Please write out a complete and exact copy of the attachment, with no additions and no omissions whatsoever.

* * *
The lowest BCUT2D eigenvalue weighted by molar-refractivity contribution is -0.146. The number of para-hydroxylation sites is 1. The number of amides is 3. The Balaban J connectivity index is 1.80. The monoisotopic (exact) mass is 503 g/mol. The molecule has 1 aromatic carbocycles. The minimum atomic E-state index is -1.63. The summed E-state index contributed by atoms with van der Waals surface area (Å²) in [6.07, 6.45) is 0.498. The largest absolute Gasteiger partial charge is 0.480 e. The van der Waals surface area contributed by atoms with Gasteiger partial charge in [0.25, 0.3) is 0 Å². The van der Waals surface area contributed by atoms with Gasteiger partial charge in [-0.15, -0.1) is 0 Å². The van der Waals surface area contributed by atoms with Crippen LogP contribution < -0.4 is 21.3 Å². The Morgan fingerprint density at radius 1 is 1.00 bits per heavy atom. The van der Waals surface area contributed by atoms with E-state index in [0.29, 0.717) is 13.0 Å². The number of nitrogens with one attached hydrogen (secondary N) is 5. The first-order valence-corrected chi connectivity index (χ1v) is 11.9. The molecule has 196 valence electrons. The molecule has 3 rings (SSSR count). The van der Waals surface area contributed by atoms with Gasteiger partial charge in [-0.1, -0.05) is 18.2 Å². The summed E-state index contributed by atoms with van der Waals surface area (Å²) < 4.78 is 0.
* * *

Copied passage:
The lowest BCUT2D eigenvalue weighted by molar-refractivity contribution is -0.146. The number of para-hydroxylation sites is 1. The number of amides is 3. The Balaban J connectivity index is 1.80. The monoisotopic (exact) mass is 503 g/mol. The molecule has 1 aromatic carbocycles. The minimum atomic E-state index is -1.63. The summed E-state index contributed by atoms with van der Waals surface area (Å²) in [6.07, 6.45) is 0.498. The largest absolute Gasteiger partial charge is 0.480 e. The van der Waals surface area contributed by atoms with Gasteiger partial charge in [0.25, 0.3) is 0 Å². The van der Waals surface area contributed by atoms with Gasteiger partial charge in [-0.15, -0.1) is 0 Å². The van der Waals surface area contributed by atoms with Crippen LogP contribution < -0.4 is 21.3 Å². The Morgan fingerprint density at radius 1 is 1.00 bits per heavy atom. The van der Waals surface area contributed by atoms with E-state index in [0.29, 0.717) is 13.0 Å². The number of nitrogens with one attached hydrogen (secondary N) is 5. The first-order valence-corrected chi connectivity index (χ1v) is 11.9. The molecule has 196 valence electrons. The molecule has 3 rings (SSSR count). The van der Waals surface area contributed by atoms with Gasteiger partial charge in [-0.1, -0.05) is 18.2 Å². The summed E-state index contributed by atoms with van der Waals surface area (Å²) < 4.78 is 0.